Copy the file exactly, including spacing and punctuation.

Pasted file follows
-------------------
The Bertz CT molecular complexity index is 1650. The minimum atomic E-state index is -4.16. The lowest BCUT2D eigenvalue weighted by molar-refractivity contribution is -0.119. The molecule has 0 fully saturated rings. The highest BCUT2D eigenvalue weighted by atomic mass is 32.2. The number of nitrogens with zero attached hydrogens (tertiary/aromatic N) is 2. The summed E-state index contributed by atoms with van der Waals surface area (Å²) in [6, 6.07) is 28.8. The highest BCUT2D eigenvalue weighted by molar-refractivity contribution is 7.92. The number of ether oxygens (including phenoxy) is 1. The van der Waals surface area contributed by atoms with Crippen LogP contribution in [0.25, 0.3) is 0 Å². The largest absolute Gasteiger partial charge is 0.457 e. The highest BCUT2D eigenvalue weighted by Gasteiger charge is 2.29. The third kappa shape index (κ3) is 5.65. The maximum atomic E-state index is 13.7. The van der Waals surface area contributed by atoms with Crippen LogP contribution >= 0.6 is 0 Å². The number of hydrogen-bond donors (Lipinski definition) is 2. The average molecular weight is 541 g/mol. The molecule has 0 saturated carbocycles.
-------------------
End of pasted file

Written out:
The Bertz CT molecular complexity index is 1650. The minimum atomic E-state index is -4.16. The lowest BCUT2D eigenvalue weighted by molar-refractivity contribution is -0.119. The molecule has 0 fully saturated rings. The highest BCUT2D eigenvalue weighted by atomic mass is 32.2. The number of nitrogens with zero attached hydrogens (tertiary/aromatic N) is 2. The summed E-state index contributed by atoms with van der Waals surface area (Å²) in [6, 6.07) is 28.8. The highest BCUT2D eigenvalue weighted by molar-refractivity contribution is 7.92. The number of ether oxygens (including phenoxy) is 1. The van der Waals surface area contributed by atoms with Crippen LogP contribution in [0.25, 0.3) is 0 Å². The largest absolute Gasteiger partial charge is 0.457 e. The highest BCUT2D eigenvalue weighted by Gasteiger charge is 2.29. The third kappa shape index (κ3) is 5.65. The maximum atomic E-state index is 13.7. The van der Waals surface area contributed by atoms with Crippen LogP contribution >= 0.6 is 0 Å². The number of hydrogen-bond donors (Lipinski definition) is 2. The average molecular weight is 541 g/mol. The molecule has 0 saturated carbocycles.